International Women's Day Puts Spotlight on Ottawa
Recent Legislation Bound to Hurt Canada's Women
OTTAWA - International Women’s Day is a reminder to celebrate the great achievements that society has made in recognizing the equality of women. “Canadian girls now have role models, they have the right to be involved in politics, they have many opportunities in every aspect of life. This is worthy of celebration,” said Green Leader Elizabeth May. “But the job is not done. International Women’s Day is also a day to recognize that we have to continue the work for gender equality.”
“It is important to look at legislation through the lens of how it impacts women,” said May. “For example, cancelling the long-gun registry hurts women at risk of domestic violence, closing Employment Insurance offices is a hardship for many unemployed women, and potential cuts to Old Age Security is a worry for senior women. We must ensure that legislation is beneficial for women at any age.”
“Female political representation is still lacking in Canada. Women are still not paid equally to men. Key programs such as the Court Challenges for promoting Charter rights have been lost. The Status of Women Canada has been hampered in its work. And we are still lacking adequate child care programs in Canada. While March 8th is a good day to celebrate, we must also realize that the journey is not yet complete,” said Green Status of Women Critic Rebecca Harrison.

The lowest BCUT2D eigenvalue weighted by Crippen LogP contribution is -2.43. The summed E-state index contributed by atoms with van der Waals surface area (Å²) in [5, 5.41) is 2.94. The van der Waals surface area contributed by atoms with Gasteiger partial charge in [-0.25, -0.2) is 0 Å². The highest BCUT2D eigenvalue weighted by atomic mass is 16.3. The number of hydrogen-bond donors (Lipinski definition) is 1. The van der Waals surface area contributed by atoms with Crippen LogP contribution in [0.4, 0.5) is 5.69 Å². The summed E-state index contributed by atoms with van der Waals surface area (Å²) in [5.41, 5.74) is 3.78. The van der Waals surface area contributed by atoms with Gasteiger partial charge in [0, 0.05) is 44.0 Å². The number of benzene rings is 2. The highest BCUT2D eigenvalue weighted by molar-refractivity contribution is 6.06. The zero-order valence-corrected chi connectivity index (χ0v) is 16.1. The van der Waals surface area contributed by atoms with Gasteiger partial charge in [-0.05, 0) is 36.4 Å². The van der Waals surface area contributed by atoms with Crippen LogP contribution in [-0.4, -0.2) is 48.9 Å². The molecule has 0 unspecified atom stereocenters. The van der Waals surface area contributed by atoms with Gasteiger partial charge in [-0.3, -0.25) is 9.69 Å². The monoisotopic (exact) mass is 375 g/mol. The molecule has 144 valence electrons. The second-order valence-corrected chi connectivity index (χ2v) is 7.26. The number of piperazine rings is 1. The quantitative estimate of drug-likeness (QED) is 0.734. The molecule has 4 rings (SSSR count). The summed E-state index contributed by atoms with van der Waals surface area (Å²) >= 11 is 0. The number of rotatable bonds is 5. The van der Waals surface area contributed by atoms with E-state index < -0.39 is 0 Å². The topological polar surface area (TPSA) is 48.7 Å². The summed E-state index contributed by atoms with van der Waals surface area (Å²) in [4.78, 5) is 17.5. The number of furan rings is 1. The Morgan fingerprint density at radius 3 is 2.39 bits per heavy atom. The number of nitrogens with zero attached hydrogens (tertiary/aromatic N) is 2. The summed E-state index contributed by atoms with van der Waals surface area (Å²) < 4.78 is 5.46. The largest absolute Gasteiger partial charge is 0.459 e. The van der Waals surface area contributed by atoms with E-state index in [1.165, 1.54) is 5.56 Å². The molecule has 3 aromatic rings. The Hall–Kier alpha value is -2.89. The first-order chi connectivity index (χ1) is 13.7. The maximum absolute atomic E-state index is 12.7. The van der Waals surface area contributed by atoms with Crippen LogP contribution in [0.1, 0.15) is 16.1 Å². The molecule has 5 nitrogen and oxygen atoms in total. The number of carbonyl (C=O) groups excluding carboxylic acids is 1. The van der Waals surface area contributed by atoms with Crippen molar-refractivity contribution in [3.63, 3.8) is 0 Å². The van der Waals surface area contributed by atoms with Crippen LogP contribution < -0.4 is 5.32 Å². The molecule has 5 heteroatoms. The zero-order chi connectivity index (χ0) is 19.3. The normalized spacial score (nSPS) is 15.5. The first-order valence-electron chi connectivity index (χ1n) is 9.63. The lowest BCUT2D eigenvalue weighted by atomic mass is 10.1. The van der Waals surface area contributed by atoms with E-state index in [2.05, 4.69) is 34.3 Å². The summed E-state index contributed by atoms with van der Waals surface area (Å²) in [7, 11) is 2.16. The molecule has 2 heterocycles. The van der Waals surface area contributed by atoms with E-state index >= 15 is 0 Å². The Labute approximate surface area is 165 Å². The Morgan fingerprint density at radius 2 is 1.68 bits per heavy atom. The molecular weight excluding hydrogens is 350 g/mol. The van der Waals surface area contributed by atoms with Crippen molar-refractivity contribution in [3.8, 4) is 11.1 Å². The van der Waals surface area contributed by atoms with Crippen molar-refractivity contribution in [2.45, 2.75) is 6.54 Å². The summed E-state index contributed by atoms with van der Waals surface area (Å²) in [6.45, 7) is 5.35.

Women’s rights in the House of Commons made news recently when questions were raised over the right of an MP to vote while holding her baby. “As a woman in Parliament, I see clearly that we have a ways to go before we achieve equity,” said May. “We need more women to get involved in the political process and for that to happen, we need to have settings and procedures that are welcoming and encouraging. Women should not feel they have to choose between having a family and being involved in their government.”
Women represent over half of the population of Canada, yet less than 21 percent of Parliamentarians are women.
The United Nations International Women’s Day began in 1911 to coordinate efforts for women's rights and participation in social, political and economic processes.
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